Nam Dong-chul will act as interim director of the Busan International Film Festival after a month of management turmoil, two high profile resignations and sexual harassment accusations levelled at festival director Huh Moon-young. Huh denies the allegations, but will not return to the festival.
In early May, the festival announced the appointment of Cho Jong-kook, a close friend of festival chairman Lee Yong-kwan, as managing director, with responsibility for operations, administration and budgeting. The move effectively split the festival director’s job and two days later Huh announced his plan to resign.
Two film industry guilds threatened to boycott this year’s event in October in support of Huh.
Lee said that he would resign to take responsibility for the mess caused by Cho’s appointment. But initially, the festival’s board refused to accept either Lee or Huh’s departure.
Huh said that personal reasons were keeping him from returning. Shortly after, it emerged in a local newspaper that a festival employee had reported Huh to the Center for Gender Equality in Korean Films, called DeunDeun. The employee, whose identity is not known to Variety, is reported to have accused Huh of using sexually inappropriate language.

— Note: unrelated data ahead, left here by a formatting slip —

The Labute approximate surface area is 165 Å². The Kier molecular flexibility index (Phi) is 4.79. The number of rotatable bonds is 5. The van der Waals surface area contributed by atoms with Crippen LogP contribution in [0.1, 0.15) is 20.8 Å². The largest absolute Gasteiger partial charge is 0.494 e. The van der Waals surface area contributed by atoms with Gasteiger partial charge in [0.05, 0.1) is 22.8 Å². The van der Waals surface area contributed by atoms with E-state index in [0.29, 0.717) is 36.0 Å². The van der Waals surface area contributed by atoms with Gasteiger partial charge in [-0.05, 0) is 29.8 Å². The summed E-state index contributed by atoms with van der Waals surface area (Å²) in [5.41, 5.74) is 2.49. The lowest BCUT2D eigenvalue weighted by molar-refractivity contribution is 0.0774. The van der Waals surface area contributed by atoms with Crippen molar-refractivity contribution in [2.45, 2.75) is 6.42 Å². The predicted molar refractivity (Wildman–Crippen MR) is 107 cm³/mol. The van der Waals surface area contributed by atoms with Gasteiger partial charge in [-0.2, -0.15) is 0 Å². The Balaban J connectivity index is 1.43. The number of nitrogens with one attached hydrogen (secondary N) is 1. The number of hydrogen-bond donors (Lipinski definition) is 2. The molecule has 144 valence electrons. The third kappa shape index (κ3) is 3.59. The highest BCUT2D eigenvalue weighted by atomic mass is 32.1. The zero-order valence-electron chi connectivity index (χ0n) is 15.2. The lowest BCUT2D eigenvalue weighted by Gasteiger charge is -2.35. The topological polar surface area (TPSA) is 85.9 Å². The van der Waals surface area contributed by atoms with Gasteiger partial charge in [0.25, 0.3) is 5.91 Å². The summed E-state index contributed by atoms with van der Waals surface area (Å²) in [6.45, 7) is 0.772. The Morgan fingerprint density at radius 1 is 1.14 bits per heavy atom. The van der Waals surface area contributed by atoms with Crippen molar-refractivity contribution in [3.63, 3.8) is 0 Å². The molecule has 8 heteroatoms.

In order to break the logjam and get preparations back on track, the festival board is reported to have asked Cho to step aside and appointed Nam to run the show through October.
“This year’s festival will be led by program director Nam Dong-chul on behalf of [the] vacant festival director,” a Busan spokesperson told Variety. “For this year’s successful festival, chairman Lee will maintain his position until the end of the festival. He will take on the full responsibility of the current situation and resign after the completion of the festival.”
The vacancy in the festival director’s position is not expected to affect preparation for this year’s festival, Asia’s biggest and most prestigious, which is scheduled to run Oct. 4-13. Nam is an experienced programmer and has previously worked within both Busan’s festival and market structures.
“BIFF will abide by the procedure provided by the Center for Gender Equality in Korean Films, where the allegation was reported, and plan to discuss future plans of the festival based on the internal regulations and rules regarding such guidelines. There is no confirmation of the exact facts and [Huh] has denied all claims so far,” the festival spokesperson said.
Huh became festival director in 2021, having previously been program director of the Busan Cinema Center and programmer of Korean films at the film festival. The early part of his career was spent as a journalist with movie magazine Cine21.
Film festivals in Korea are highly political, with the issue of creative freedom and resistance to regulatory oversight at the root of many skirmishes. Each of the biggest three festivals – Busan, Jeonju and the BiFan fantasy festival – has previously experienced poisonous factional infighting.
Now, the #MeToo movement is also growing in force in the country where age, status and rigid social hierarchy had protected wrong-doers for years. In the film and TV industries there have been several high-profile accusations.